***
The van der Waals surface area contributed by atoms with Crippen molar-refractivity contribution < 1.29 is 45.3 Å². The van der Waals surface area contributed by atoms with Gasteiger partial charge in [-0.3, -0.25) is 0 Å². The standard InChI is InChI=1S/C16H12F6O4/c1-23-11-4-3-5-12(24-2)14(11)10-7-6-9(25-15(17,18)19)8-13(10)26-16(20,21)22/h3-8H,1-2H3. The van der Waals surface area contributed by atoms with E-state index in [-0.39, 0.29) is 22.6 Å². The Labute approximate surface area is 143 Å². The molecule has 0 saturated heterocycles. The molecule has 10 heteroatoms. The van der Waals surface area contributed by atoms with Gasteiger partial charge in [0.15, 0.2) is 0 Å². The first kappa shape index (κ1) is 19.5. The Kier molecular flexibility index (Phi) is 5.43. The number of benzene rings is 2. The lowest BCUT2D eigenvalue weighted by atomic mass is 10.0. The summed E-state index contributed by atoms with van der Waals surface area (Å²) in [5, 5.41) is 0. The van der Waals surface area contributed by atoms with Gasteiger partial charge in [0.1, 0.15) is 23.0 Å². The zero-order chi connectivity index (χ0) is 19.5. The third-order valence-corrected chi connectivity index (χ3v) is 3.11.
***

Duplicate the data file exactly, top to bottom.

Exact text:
The van der Waals surface area contributed by atoms with Crippen molar-refractivity contribution < 1.29 is 45.3 Å². The van der Waals surface area contributed by atoms with Gasteiger partial charge in [-0.3, -0.25) is 0 Å². The standard InChI is InChI=1S/C16H12F6O4/c1-23-11-4-3-5-12(24-2)14(11)10-7-6-9(25-15(17,18)19)8-13(10)26-16(20,21)22/h3-8H,1-2H3. The van der Waals surface area contributed by atoms with E-state index in [-0.39, 0.29) is 22.6 Å². The Labute approximate surface area is 143 Å². The molecule has 0 saturated heterocycles. The molecule has 10 heteroatoms. The van der Waals surface area contributed by atoms with Gasteiger partial charge in [0.15, 0.2) is 0 Å². The first kappa shape index (κ1) is 19.5. The Kier molecular flexibility index (Phi) is 5.43. The number of benzene rings is 2. The lowest BCUT2D eigenvalue weighted by atomic mass is 10.0. The summed E-state index contributed by atoms with van der Waals surface area (Å²) in [5, 5.41) is 0. The van der Waals surface area contributed by atoms with Gasteiger partial charge in [0.1, 0.15) is 23.0 Å². The zero-order chi connectivity index (χ0) is 19.5. The third-order valence-corrected chi connectivity index (χ3v) is 3.11.